Litter mapping is a new field of citizen science and blockchain rewards offer a whole new paradigm

Nowadays, and especially in big cities, litter is everywhere. We often don't even notice it anymore. However, if we started noticing it again, and started putting it into a database, what could that data tell us about a certain area and the kind of litter that can be found there? Would there be only benefits, or are there any risks associated with that kind of citizen science? Seán Lynch elaborates on these questions in his new study on Litter Mapping, published in Open Geospatial Data, Software and Standards.

Every single step is usually how I experience plastic pollution. While dropping a cigarette butt on an already littered city might not seem like a big deal, this is a global epidemic. For many, litter has always been normal. Cigarette butts and everything else have become a part of life not worth the blink of an eye. Litter is found in the deepest parts of the ocean, the most remote polar seas and probably—right outside your door. We see it every day, but where does it go? How does it get there? And at what cost?

The scientific method has been carefully constructed around sampling. However, in some domains, traditional sampling is increasingly less effective as 100s of millions of people are now equipped with incredibly powerful geospatial data collectors. With citizen science, we can reveal and communicate plastic pollution in new and informative ways. This has the potential to redefine our relationship with not just litter, but potentially—contemporary throwaway consumerism.

Anybody have a map?

But who should be allowed to access the data? Should all of the data be open, or some of it, or none? Depending on your answer, who will pay for hosting your data? Litter can tell us an important story about socio-economic activity, location characterisation, social factors, deprivation, the allocation or lack of resources, and changes in human behavior. But not everyone might want this story told.

Over the last 2 years a colleague and I have been mapping littered prescription based medication in Dublin. We believe we can pick up on trends before social services. We have also been mapping other types of drug-related paraphernalia to try and evaluate what impact Ireland’s first Medically Supervised Injection Facility will have on the spatial distribution of drug-related litter.

Should the people walking these streets have a right to geospatial information to know what lies beneath their feet? But what if such maps will lead to the increased stigmatization of already marginalized communities? Litter mapping has profound unanswered ethical questions. (Note—this data on drug-related litter is not currently open and is being conducted on a sibling site at druglitter.info, which is also lacking in resources).

Open citizen science or closed litter map?

Litter mapping is a new and largely unexplored field of Geographical Information Science. There are an increasing number of providers; however because of the lack of support, many do not make their data available. Also, many citizens do not question the openness or quality of the data they are creating.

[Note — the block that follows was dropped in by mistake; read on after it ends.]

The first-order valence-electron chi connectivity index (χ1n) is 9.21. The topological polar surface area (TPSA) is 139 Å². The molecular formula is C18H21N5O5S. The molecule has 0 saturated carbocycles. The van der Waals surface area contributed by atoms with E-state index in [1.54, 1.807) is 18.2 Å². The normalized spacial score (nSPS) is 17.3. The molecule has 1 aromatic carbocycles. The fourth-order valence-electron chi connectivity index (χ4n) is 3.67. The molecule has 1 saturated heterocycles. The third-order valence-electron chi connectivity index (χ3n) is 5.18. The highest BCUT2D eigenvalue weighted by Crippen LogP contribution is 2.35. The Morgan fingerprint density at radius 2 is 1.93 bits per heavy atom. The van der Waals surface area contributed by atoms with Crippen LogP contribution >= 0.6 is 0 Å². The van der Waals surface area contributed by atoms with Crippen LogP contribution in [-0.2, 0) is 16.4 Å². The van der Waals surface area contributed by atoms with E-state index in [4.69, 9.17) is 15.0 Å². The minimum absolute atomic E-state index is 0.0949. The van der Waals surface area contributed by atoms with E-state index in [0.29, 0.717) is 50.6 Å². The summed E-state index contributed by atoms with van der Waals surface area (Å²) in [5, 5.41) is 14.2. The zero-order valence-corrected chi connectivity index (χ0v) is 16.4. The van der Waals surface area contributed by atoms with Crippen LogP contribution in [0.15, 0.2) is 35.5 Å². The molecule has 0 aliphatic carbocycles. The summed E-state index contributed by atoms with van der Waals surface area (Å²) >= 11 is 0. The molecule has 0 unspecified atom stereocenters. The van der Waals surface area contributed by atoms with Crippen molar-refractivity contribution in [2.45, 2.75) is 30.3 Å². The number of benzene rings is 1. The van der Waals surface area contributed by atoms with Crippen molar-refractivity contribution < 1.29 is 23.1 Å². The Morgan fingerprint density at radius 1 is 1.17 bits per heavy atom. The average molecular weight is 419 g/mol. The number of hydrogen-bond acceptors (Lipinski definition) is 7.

OpenLitterMap was created out of necessity to allow anyone to gain access to open citizen science data of the highest possibly quality for free. This democratizes who can participate in the research, which can lead to innovation and transparent results.

Although open data has incredible potential for research, society, the environment and good governance—open data does not generate the revenue that is necessary to support itself. Several supports have been applied for, all of which so far were rejected. Does anyone think supporting open data on plastic pollution is important? Or is ClosedLitterMap with a paywall for data access a more realistic paradigm?

OpenLitterMap also makes the mapping of brands possible, however users must drill down to the City layer to access the weighted hexagonal grid as browsers are unable to render these maps at larger scales.

How many littercoins do you have?

If we want to collect data en masse what we really need is an incentive. That is why OpenLitterMap applies blockchain mining principles to citizen science for the first time and rewards users with crypto-tokens Littercoin for doing the work. This has the potential to incentivize the most rapid production of crowdsourced geospatial data the world has ever seen. We could probably get a good picture of many parts of the world’s litter in as little as 15 minutes if people were incentivized enough to do it.

Paying people to pick up litter is not new and it makes economic sense to do so as the cost of plastic pollution is significantly greater than the cost of intervention. This might not be the future of just citizen science but maybe, universal basic income?


Note—All users at OpenLitterMap.com are anonymous by default. Children under the age of 13 are not allowed to upload to OpenLitterMap. Children aged 13-17 may contribute to OpenLitterMap with parental/guardian supervision but anyone concerned about their privacy should keep the default anonymous settings and not include shadows, limbs, clothing etc in geotagged pictures. Litter picking and litter mapping are family friendly activities, however users should only take photos of litter not include photos of children championing litter hauls as the photos will be mapped. Users may include photos of their dogs and include them in the new (forthcoming) Trash Dog category.

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